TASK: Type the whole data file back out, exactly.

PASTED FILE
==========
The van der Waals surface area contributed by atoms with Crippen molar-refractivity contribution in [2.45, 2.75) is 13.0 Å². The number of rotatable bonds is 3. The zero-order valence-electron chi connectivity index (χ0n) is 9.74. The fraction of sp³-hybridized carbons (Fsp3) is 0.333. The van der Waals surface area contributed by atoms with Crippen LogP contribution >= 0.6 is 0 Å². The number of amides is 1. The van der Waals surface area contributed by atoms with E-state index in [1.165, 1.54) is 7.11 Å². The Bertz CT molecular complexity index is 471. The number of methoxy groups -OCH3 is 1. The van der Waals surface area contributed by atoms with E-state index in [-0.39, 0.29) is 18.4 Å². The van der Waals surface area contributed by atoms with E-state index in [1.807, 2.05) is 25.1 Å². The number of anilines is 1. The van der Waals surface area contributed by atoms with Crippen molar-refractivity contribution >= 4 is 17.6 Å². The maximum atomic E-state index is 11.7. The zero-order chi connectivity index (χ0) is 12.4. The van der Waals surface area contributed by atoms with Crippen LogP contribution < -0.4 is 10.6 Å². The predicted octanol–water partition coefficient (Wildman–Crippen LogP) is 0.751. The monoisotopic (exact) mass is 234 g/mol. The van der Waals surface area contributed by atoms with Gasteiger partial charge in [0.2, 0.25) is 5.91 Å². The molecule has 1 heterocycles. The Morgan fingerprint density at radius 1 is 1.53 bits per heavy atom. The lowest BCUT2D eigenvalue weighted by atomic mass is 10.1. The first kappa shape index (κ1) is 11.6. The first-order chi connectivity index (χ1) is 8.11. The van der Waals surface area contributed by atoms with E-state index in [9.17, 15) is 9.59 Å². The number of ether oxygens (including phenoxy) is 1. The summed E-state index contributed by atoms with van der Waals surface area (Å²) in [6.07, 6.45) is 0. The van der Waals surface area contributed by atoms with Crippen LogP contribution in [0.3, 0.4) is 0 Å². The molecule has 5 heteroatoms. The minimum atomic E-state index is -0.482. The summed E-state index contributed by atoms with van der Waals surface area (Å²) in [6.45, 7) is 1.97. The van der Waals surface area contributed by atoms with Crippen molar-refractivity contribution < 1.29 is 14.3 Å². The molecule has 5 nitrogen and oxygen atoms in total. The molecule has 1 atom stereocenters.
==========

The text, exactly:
The van der Waals surface area contributed by atoms with Crippen molar-refractivity contribution in [2.45, 2.75) is 13.0 Å². The number of rotatable bonds is 3. The zero-order valence-electron chi connectivity index (χ0n) is 9.74. The fraction of sp³-hybridized carbons (Fsp3) is 0.333. The van der Waals surface area contributed by atoms with Crippen LogP contribution >= 0.6 is 0 Å². The number of amides is 1. The van der Waals surface area contributed by atoms with E-state index in [1.165, 1.54) is 7.11 Å². The Bertz CT molecular complexity index is 471. The number of methoxy groups -OCH3 is 1. The van der Waals surface area contributed by atoms with E-state index in [-0.39, 0.29) is 18.4 Å². The van der Waals surface area contributed by atoms with E-state index in [1.807, 2.05) is 25.1 Å². The number of anilines is 1. The van der Waals surface area contributed by atoms with Crippen molar-refractivity contribution >= 4 is 17.6 Å². The maximum atomic E-state index is 11.7. The zero-order chi connectivity index (χ0) is 12.4. The van der Waals surface area contributed by atoms with Crippen LogP contribution < -0.4 is 10.6 Å². The predicted octanol–water partition coefficient (Wildman–Crippen LogP) is 0.751. The monoisotopic (exact) mass is 234 g/mol. The van der Waals surface area contributed by atoms with Gasteiger partial charge in [0.2, 0.25) is 5.91 Å². The molecule has 1 heterocycles. The Morgan fingerprint density at radius 1 is 1.53 bits per heavy atom. The lowest BCUT2D eigenvalue weighted by atomic mass is 10.1. The first kappa shape index (κ1) is 11.6. The first-order chi connectivity index (χ1) is 8.11. The van der Waals surface area contributed by atoms with E-state index in [9.17, 15) is 9.59 Å². The number of ether oxygens (including phenoxy) is 1. The summed E-state index contributed by atoms with van der Waals surface area (Å²) in [6.07, 6.45) is 0. The van der Waals surface area contributed by atoms with Crippen LogP contribution in [0.3, 0.4) is 0 Å². The molecule has 5 heteroatoms. The minimum atomic E-state index is -0.482. The summed E-state index contributed by atoms with van der Waals surface area (Å²) in [6.45, 7) is 1.97. The van der Waals surface area contributed by atoms with Crippen molar-refractivity contribution < 1.29 is 14.3 Å². The molecule has 5 nitrogen and oxygen atoms in total. The molecule has 1 atom stereocenters.